How crypto helped set Julian Assange free

WikiLeaks co-founder Julian Assange has been freed from a UK prison after striking a plea deal with the US that allows him to return to his native Australia on the condition that he pleads guilty to one count of espionage. 

Assange spent five years in prison and seven years in Ecuador’s London embassy while fighting against his extradition to the US. He faced 18 espionage charges over the leaking of confidential military data, records from the Iraq and Afghanistan wars, and US diplomatic cables.

Assange flew to Bangkok on Tuesday and, after a short stopover, will proceed to Saipan in the Northern Mariana Islands where he will appear before a US Federal Court.

There, he will plead guilty to conspiring to obtain and disclose classified US national defense documents. It’s reported that he can expect to face no extra jail time due to the five years he’s already spent in prison

Assange was freed on June 24 and granted bail by a London High Court.

Crypto supported Julian Assange

On numerous occasions, Assange has relied on crypto to further his cause and crowdfund legal support. In June 2011, WikiLeaks began accepting donations in bitcoin, six months after PayPal froze its accounts.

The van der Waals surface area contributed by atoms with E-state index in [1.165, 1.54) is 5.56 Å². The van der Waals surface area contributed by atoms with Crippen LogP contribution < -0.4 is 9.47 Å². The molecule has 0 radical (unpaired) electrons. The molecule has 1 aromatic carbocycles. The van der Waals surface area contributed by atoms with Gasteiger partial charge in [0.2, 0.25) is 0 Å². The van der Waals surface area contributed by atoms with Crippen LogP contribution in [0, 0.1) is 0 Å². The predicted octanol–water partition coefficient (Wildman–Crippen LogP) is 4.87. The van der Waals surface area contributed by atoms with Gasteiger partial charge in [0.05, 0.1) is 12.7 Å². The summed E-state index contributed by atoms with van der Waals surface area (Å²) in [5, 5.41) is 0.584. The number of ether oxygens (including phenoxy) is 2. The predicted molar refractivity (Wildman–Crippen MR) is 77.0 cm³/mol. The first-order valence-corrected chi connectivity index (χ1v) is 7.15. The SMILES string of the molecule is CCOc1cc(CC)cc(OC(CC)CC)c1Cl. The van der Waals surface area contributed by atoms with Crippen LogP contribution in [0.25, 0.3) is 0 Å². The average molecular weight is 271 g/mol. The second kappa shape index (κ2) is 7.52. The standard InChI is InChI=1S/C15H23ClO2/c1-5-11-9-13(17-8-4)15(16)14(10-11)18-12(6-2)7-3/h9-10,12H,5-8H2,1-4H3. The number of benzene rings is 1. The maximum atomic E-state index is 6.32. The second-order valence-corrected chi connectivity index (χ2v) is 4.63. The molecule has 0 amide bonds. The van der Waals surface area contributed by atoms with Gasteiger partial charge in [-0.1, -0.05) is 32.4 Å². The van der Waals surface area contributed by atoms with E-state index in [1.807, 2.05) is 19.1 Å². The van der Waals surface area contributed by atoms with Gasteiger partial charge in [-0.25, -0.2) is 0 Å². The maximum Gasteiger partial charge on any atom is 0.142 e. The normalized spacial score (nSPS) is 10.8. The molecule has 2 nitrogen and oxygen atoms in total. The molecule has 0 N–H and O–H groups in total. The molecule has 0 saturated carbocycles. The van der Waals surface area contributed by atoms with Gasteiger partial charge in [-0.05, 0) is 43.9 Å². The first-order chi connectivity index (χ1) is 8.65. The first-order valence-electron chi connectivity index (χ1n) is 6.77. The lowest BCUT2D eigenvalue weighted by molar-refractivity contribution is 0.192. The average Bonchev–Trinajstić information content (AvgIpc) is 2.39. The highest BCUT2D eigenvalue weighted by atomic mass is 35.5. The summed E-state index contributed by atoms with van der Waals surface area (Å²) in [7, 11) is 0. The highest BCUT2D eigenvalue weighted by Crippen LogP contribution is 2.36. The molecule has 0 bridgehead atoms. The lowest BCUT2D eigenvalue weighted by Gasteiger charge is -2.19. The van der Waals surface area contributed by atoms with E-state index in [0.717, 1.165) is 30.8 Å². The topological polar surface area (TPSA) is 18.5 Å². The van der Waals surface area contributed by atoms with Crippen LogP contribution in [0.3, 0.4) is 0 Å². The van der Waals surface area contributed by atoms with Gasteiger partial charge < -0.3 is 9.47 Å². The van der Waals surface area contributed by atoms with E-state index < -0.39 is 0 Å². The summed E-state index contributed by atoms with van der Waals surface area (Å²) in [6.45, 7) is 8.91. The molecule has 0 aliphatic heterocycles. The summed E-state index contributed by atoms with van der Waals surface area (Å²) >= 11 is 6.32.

This was despite Bitcoin’s pseudonymous creator Satoshi Nakamoto pleading for the platform to do the opposite, claiming its adoption would bring ‘heat’ to the fledgling crypto that “would likely destroy us at this stage.” 

Indeed, in December 2010, Nakamoto responded to a PC World article about Bitcoin, saying, “WikiLeaks has kicked the hornet’s nest, and the swarm is headed towards us.”

Over a decade later, in December 2021, the AssangeDAO was created and raised over 16,000 ETH worth $55.2 million at today’s prices through the sale of ‘Justice’ tokens. According to AssangeDAO member Silke Noa, 11,000 ETH worth around $37 million of this was used for “legal defense and campaigning.” Noa has now urged the Wau Holland Foundation (the Germany-based nonprofit responsible for processing donations to Assange) to provide a detailed account of how the funds are allocated.

Read more: Craig Wright is not Satoshi Nakamoto, judge rules

This year, blockchain security firms SlowMist and RescuETH accused the project of ‘soft-rugging,’ which Assange’s brother denies, calling the reports false.

Assange was also on the cypherpunks mailing list — a collection of privacy and cryptography-focused individuals who were the recipients of Satoshi’s first Bitcoin email — and presented a ‘metaverse’ political protest against his extradition. 

Ultimately, both WikiLeaks and the crypto movement share the same ethos of anti-censorship. Assange and his WikiLeaks project relied on the use of cryptocurrency to crowdfund support against the US while attempts were made to block the site, shutter its payments, and suppress the journalism it produced. Bitcoin, meanwhile, is touted as anti-censorship through its transaction immutability.

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